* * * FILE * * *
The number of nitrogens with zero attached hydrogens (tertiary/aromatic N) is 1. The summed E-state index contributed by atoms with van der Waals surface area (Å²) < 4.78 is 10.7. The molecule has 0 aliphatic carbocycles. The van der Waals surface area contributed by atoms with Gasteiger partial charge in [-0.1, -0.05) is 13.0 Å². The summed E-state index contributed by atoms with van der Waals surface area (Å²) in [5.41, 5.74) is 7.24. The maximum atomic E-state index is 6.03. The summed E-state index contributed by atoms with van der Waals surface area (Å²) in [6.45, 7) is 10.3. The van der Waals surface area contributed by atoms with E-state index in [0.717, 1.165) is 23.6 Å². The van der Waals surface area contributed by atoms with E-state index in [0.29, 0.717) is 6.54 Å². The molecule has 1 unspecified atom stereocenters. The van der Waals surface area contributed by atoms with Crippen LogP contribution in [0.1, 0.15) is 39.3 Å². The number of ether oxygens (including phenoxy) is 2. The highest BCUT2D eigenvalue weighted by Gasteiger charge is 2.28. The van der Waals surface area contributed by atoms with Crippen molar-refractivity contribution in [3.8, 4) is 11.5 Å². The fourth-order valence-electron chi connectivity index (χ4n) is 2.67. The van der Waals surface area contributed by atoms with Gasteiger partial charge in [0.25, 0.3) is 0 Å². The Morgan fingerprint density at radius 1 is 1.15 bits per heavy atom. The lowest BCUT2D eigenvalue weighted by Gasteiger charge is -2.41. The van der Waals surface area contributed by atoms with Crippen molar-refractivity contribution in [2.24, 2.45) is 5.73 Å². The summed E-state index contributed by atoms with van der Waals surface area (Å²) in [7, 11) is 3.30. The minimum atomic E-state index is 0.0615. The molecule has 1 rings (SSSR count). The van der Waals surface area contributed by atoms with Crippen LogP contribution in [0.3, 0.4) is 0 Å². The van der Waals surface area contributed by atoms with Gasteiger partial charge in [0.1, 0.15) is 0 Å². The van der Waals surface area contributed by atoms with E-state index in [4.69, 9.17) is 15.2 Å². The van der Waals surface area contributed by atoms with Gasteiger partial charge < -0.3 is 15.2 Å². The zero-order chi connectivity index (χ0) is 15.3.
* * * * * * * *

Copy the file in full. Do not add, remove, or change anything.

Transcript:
The number of nitrogens with zero attached hydrogens (tertiary/aromatic N) is 1. The summed E-state index contributed by atoms with van der Waals surface area (Å²) < 4.78 is 10.7. The molecule has 0 aliphatic carbocycles. The van der Waals surface area contributed by atoms with Gasteiger partial charge in [-0.1, -0.05) is 13.0 Å². The summed E-state index contributed by atoms with van der Waals surface area (Å²) in [5.41, 5.74) is 7.24. The maximum atomic E-state index is 6.03. The summed E-state index contributed by atoms with van der Waals surface area (Å²) in [6.45, 7) is 10.3. The van der Waals surface area contributed by atoms with E-state index in [0.717, 1.165) is 23.6 Å². The van der Waals surface area contributed by atoms with E-state index in [0.29, 0.717) is 6.54 Å². The molecule has 1 unspecified atom stereocenters. The van der Waals surface area contributed by atoms with Crippen LogP contribution in [0.1, 0.15) is 39.3 Å². The number of ether oxygens (including phenoxy) is 2. The highest BCUT2D eigenvalue weighted by Gasteiger charge is 2.28. The van der Waals surface area contributed by atoms with Crippen molar-refractivity contribution in [3.8, 4) is 11.5 Å². The fourth-order valence-electron chi connectivity index (χ4n) is 2.67. The van der Waals surface area contributed by atoms with Gasteiger partial charge in [0.25, 0.3) is 0 Å². The Morgan fingerprint density at radius 1 is 1.15 bits per heavy atom. The lowest BCUT2D eigenvalue weighted by Gasteiger charge is -2.41. The van der Waals surface area contributed by atoms with Crippen molar-refractivity contribution in [2.24, 2.45) is 5.73 Å². The summed E-state index contributed by atoms with van der Waals surface area (Å²) in [7, 11) is 3.30. The minimum atomic E-state index is 0.0615. The molecule has 1 rings (SSSR count). The van der Waals surface area contributed by atoms with Crippen LogP contribution in [0.3, 0.4) is 0 Å². The van der Waals surface area contributed by atoms with Gasteiger partial charge in [0.1, 0.15) is 0 Å². The van der Waals surface area contributed by atoms with E-state index in [4.69, 9.17) is 15.2 Å². The van der Waals surface area contributed by atoms with Gasteiger partial charge < -0.3 is 15.2 Å². The zero-order chi connectivity index (χ0) is 15.3.